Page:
Although the books act as objects and as sculptures in their own right, the interplay between the text and images in the books is really interesting. Reminds me a little of John Stezaker or John Baldessari work.
2. We will not talk about the works to each other
3. We will not give any clues about the works to the other (not be covered in it, leave bits of it around the house, etc)
4. We will not speak to anybody else about what we are making
5. The works must be finished by Friday at 1pm
6. The works must not relate to any other works we have made together
7. We must not spy on each other
On Feb. 28, 1953, Francis Crick walked into the Eagle pub in Cambridge, England, and, as James Watson later recalled, announced that "we had found the secret of life." Actually, they had. That morning, Watson and Crick had figured out the structure of deoxyribonucleic acid, DNA. And that structure — a "double helix" that can "unzip" to make copies of itself — confirmed suspicions that DNA carries life's hereditary information.
The two men collaborated together were both an odd pair, the British Crick, at 35 still had no Ph.D. The American Watson, 12 years younger than Crick had graduated from the University of Chicago at 19 and his doctorate aged 22. They both shared an indifference to boundaries, and the bring together of their two mind revealed one of natures greatest mysteries. One colleague described their collaboration as "that marvellous resonance between two minds-that high state in which 1 plus 1 does not equal 2 but more like 10."
UK based artist and performer Susannah Hewlett makes work which tranverses gallery, theatre and other performance contexts, often playfully disrupting the structures of venues in which it takes place. In the Live Art Generation Game Hewlett subverts the challenge from the bygone Saturday night television show - The Generation Game - where the contestant must memorise all the objects passing on the conveyor belt in order to win them.
The ideas of popular culture and ridiculous competitions relate well to the current body of work TurnHurst are undertaking, in both live performance and video we chanllenge each other through absurd competitions such as how many crackers can be eaten in a minute, or who can make the best origami crane to an instructed video.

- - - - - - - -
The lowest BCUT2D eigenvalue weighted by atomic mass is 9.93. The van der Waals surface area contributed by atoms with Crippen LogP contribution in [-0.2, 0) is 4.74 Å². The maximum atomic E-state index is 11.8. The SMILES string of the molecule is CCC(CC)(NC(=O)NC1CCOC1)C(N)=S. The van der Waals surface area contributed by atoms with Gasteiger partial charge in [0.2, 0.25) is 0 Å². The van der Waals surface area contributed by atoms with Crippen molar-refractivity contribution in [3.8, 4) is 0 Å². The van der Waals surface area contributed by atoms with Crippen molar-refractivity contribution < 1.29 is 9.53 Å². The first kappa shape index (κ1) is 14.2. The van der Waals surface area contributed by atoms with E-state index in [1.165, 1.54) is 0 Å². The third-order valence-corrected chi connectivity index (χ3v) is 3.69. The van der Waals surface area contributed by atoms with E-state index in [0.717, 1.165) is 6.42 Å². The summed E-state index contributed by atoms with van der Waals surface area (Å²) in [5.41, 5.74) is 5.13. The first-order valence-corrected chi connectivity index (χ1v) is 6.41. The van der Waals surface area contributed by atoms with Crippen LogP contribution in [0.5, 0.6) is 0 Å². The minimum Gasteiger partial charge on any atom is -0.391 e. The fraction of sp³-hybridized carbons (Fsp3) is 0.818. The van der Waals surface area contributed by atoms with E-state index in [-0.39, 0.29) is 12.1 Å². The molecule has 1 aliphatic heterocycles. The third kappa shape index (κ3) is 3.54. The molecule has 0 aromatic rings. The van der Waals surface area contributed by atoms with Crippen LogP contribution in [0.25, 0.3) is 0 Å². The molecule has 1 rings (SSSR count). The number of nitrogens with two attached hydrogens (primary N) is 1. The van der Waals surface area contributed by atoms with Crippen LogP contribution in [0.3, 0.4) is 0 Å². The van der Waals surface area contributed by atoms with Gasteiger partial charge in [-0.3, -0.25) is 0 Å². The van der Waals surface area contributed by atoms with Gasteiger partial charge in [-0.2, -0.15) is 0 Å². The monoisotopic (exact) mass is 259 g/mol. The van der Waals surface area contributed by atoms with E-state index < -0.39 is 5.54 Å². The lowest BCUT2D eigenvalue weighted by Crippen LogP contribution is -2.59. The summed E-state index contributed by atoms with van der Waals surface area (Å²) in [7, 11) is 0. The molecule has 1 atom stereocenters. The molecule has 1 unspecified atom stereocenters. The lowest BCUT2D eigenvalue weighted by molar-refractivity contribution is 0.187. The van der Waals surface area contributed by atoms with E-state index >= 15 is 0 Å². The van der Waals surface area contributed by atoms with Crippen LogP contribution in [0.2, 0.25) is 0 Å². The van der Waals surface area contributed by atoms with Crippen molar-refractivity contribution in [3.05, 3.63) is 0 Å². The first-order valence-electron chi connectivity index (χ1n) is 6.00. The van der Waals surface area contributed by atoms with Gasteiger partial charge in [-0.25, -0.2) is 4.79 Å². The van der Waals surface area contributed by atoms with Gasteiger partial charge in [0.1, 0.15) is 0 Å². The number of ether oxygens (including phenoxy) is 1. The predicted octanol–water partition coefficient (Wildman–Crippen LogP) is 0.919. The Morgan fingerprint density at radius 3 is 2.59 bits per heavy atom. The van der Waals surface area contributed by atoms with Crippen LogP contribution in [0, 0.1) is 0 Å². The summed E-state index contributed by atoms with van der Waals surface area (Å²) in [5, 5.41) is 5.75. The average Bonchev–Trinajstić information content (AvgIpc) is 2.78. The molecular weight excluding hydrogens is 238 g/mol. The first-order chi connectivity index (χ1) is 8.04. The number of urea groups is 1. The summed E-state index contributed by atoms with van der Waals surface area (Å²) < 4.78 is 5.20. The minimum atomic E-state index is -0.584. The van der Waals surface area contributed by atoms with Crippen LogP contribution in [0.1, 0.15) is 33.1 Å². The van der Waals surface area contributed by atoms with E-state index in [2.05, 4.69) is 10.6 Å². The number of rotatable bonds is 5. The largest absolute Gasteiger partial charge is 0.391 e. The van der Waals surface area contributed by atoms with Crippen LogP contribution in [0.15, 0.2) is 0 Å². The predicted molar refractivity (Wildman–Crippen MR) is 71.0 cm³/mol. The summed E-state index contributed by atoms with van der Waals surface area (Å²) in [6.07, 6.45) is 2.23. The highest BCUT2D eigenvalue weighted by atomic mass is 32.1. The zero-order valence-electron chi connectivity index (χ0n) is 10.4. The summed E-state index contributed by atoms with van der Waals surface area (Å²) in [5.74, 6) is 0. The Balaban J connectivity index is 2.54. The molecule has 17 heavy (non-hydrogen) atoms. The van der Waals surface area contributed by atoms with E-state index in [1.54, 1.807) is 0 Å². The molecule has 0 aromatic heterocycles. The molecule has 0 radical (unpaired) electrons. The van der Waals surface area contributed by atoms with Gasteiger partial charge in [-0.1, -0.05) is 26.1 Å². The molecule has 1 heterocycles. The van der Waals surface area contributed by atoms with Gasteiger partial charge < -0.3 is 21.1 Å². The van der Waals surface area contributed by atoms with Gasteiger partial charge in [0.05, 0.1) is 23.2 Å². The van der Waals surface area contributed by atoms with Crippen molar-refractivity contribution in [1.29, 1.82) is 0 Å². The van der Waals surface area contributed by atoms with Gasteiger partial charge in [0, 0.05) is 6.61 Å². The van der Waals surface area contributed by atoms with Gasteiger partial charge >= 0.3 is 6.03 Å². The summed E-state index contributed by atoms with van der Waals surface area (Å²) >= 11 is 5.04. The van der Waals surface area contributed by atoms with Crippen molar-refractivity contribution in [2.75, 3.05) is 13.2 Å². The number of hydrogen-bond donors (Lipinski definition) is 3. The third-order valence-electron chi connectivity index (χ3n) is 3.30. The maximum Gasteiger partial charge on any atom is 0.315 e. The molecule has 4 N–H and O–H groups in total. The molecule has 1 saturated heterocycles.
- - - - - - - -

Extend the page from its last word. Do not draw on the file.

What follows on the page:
Much of Hewletts work deals with the absurdity of television and popular culture and the frames that are subconciously hidden within television and visual media. She also touches upon how humour can be used within art and work up until the poinbt the audience feels uncomforatble or irritated.
In 1976 Marina Abramovic met Uwe Laysiepen from West Germany. He went by the single name Ulay. They were both born on the same day.
Jackson Webb is a collaboration between British artists Mark Jackson and Charlotte Webb.
It is comforting to find another collaboration which focuses on the actual idea of the entity that collaboration produces. They, like TurnHurst explore the complexities of co-authorship, and set no definitive rules for their practice. They see their collaboration as:
'a changeable, fluid entity that is a product of our collective cosciousness. The objects we make often become something outside of our individual authorial control, perhaps more like the product of a third, invisible collaborator'.
TurnHurst are planning to create a blanket mold of their own bodies in plaster. Creating both an interior and exterior mold of their frames which will hopefully be exhibited in Kingston Project Space.
The Paper Wall which is typical of their recent, performative work. The artists are seperated by a thin wall, but are painfully aware of - and emotionally involved with one another.
By taking their married relationship as a focus is normally seen as very brave by art critics and artists alike, it's normally a taboo subject matter in contemporary art. The Pyes use it as a metaphor for power struggles and communication issues between two individuals. By blurring the borders between their lives and their art they tackle the poetic issues that arise from their own relationship. But it's not self-absorbed. The work becomes a representation of the things that can go wrong in a mutually dependant relationship.
Couples that address issues from their relationships are uncommon in contemporary art given the prevalance of the situation in modern life. Marina Ambramovic and Ulya collaboratively devled into performative rituals that explored individual artistic identity, creative ego and innate power struggles in a close relationship. Gilbert and George have for decades used their life within their art, performing together and designating themselves as living sculptures.